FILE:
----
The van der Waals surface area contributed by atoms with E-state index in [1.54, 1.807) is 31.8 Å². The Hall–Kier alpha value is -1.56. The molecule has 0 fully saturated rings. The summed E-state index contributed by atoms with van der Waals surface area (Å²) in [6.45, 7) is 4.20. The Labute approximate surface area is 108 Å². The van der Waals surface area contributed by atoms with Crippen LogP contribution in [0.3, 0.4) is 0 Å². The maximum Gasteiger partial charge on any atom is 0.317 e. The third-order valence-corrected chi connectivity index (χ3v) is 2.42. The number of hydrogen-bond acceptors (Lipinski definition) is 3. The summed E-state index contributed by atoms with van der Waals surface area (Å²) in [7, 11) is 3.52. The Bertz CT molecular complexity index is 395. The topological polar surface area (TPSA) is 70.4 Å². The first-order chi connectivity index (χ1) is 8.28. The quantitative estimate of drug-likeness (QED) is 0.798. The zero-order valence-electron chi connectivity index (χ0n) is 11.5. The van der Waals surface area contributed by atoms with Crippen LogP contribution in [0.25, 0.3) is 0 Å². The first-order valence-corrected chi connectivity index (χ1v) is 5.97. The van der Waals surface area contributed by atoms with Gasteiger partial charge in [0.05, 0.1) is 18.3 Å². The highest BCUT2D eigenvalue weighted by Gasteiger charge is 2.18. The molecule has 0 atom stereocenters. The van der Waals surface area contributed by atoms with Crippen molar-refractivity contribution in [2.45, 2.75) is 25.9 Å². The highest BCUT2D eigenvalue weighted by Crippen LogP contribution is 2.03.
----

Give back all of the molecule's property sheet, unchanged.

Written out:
The van der Waals surface area contributed by atoms with E-state index in [1.54, 1.807) is 31.8 Å². The Hall–Kier alpha value is -1.56. The molecule has 0 fully saturated rings. The summed E-state index contributed by atoms with van der Waals surface area (Å²) in [6.45, 7) is 4.20. The Labute approximate surface area is 108 Å². The van der Waals surface area contributed by atoms with Crippen LogP contribution in [0.3, 0.4) is 0 Å². The maximum Gasteiger partial charge on any atom is 0.317 e. The third-order valence-corrected chi connectivity index (χ3v) is 2.42. The number of hydrogen-bond acceptors (Lipinski definition) is 3. The summed E-state index contributed by atoms with van der Waals surface area (Å²) in [7, 11) is 3.52. The Bertz CT molecular complexity index is 395. The topological polar surface area (TPSA) is 70.4 Å². The first-order chi connectivity index (χ1) is 8.28. The quantitative estimate of drug-likeness (QED) is 0.798. The zero-order valence-electron chi connectivity index (χ0n) is 11.5. The van der Waals surface area contributed by atoms with Crippen LogP contribution in [0.25, 0.3) is 0 Å². The first-order valence-corrected chi connectivity index (χ1v) is 5.97. The van der Waals surface area contributed by atoms with Gasteiger partial charge in [0.05, 0.1) is 18.3 Å². The highest BCUT2D eigenvalue weighted by Gasteiger charge is 2.18. The molecule has 0 atom stereocenters. The van der Waals surface area contributed by atoms with Crippen molar-refractivity contribution in [2.45, 2.75) is 25.9 Å². The highest BCUT2D eigenvalue weighted by Crippen LogP contribution is 2.03.